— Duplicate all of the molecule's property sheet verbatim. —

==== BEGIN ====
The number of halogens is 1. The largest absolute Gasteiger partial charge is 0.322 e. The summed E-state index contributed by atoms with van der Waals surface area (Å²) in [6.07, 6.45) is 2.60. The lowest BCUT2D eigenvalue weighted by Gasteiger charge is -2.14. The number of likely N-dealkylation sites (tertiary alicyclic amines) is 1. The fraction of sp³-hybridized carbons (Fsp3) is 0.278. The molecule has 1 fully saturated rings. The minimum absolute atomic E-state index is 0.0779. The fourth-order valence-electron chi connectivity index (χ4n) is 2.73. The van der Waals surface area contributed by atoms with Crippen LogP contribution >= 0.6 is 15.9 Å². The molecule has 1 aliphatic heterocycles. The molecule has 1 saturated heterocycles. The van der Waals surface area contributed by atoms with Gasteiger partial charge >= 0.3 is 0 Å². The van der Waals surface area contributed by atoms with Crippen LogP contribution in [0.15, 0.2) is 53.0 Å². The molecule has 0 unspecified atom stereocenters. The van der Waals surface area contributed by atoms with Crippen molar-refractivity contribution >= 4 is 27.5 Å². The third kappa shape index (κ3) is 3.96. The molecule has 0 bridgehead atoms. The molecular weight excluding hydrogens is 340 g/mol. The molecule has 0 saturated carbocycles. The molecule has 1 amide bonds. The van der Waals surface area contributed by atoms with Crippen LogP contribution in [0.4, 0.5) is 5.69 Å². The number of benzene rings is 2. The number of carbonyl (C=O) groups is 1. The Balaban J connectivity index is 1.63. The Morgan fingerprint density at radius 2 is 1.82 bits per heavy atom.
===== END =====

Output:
The number of halogens is 1. The largest absolute Gasteiger partial charge is 0.322 e. The summed E-state index contributed by atoms with van der Waals surface area (Å²) in [6.07, 6.45) is 2.60. The lowest BCUT2D eigenvalue weighted by Gasteiger charge is -2.14. The number of likely N-dealkylation sites (tertiary alicyclic amines) is 1. The fraction of sp³-hybridized carbons (Fsp3) is 0.278. The molecule has 1 fully saturated rings. The minimum absolute atomic E-state index is 0.0779. The fourth-order valence-electron chi connectivity index (χ4n) is 2.73. The van der Waals surface area contributed by atoms with Crippen LogP contribution >= 0.6 is 15.9 Å². The molecule has 1 aliphatic heterocycles. The molecule has 1 saturated heterocycles. The van der Waals surface area contributed by atoms with Gasteiger partial charge >= 0.3 is 0 Å². The van der Waals surface area contributed by atoms with Crippen LogP contribution in [0.15, 0.2) is 53.0 Å². The molecule has 0 unspecified atom stereocenters. The van der Waals surface area contributed by atoms with Crippen molar-refractivity contribution >= 4 is 27.5 Å². The third kappa shape index (κ3) is 3.96. The molecule has 0 bridgehead atoms. The molecular weight excluding hydrogens is 340 g/mol. The molecule has 0 saturated carbocycles. The molecule has 1 amide bonds. The van der Waals surface area contributed by atoms with Crippen LogP contribution in [0.4, 0.5) is 5.69 Å². The number of benzene rings is 2. The number of carbonyl (C=O) groups is 1. The Balaban J connectivity index is 1.63. The Morgan fingerprint density at radius 2 is 1.82 bits per heavy atom.